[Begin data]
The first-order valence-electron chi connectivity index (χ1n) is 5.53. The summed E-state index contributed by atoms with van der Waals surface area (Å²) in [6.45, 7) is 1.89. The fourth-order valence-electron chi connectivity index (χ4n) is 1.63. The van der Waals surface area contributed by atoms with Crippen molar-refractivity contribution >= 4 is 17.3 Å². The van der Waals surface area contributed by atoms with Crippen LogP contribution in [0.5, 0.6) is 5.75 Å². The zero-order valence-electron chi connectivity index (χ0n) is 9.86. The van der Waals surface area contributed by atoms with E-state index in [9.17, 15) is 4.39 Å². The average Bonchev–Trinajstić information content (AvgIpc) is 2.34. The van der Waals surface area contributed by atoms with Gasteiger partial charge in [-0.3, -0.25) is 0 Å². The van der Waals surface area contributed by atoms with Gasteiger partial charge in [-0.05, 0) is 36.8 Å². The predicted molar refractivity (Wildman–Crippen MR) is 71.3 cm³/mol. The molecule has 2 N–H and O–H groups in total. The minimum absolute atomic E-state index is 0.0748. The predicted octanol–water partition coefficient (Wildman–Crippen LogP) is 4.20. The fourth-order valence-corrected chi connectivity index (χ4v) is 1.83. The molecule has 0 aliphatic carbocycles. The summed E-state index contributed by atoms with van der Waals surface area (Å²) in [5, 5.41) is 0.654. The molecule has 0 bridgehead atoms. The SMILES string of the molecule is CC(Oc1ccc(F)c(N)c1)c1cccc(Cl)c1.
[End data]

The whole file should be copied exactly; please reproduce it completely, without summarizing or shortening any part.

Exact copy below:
The first-order valence-electron chi connectivity index (χ1n) is 5.53. The summed E-state index contributed by atoms with van der Waals surface area (Å²) in [6.45, 7) is 1.89. The fourth-order valence-electron chi connectivity index (χ4n) is 1.63. The van der Waals surface area contributed by atoms with Crippen molar-refractivity contribution >= 4 is 17.3 Å². The van der Waals surface area contributed by atoms with Crippen LogP contribution in [0.5, 0.6) is 5.75 Å². The zero-order valence-electron chi connectivity index (χ0n) is 9.86. The van der Waals surface area contributed by atoms with E-state index in [9.17, 15) is 4.39 Å². The average Bonchev–Trinajstić information content (AvgIpc) is 2.34. The van der Waals surface area contributed by atoms with Gasteiger partial charge in [-0.3, -0.25) is 0 Å². The van der Waals surface area contributed by atoms with Gasteiger partial charge in [-0.05, 0) is 36.8 Å². The predicted molar refractivity (Wildman–Crippen MR) is 71.3 cm³/mol. The molecule has 2 N–H and O–H groups in total. The minimum absolute atomic E-state index is 0.0748. The predicted octanol–water partition coefficient (Wildman–Crippen LogP) is 4.20. The fourth-order valence-corrected chi connectivity index (χ4v) is 1.83. The molecule has 0 aliphatic carbocycles. The summed E-state index contributed by atoms with van der Waals surface area (Å²) in [5, 5.41) is 0.654. The molecule has 0 bridgehead atoms. The SMILES string of the molecule is CC(Oc1ccc(F)c(N)c1)c1cccc(Cl)c1.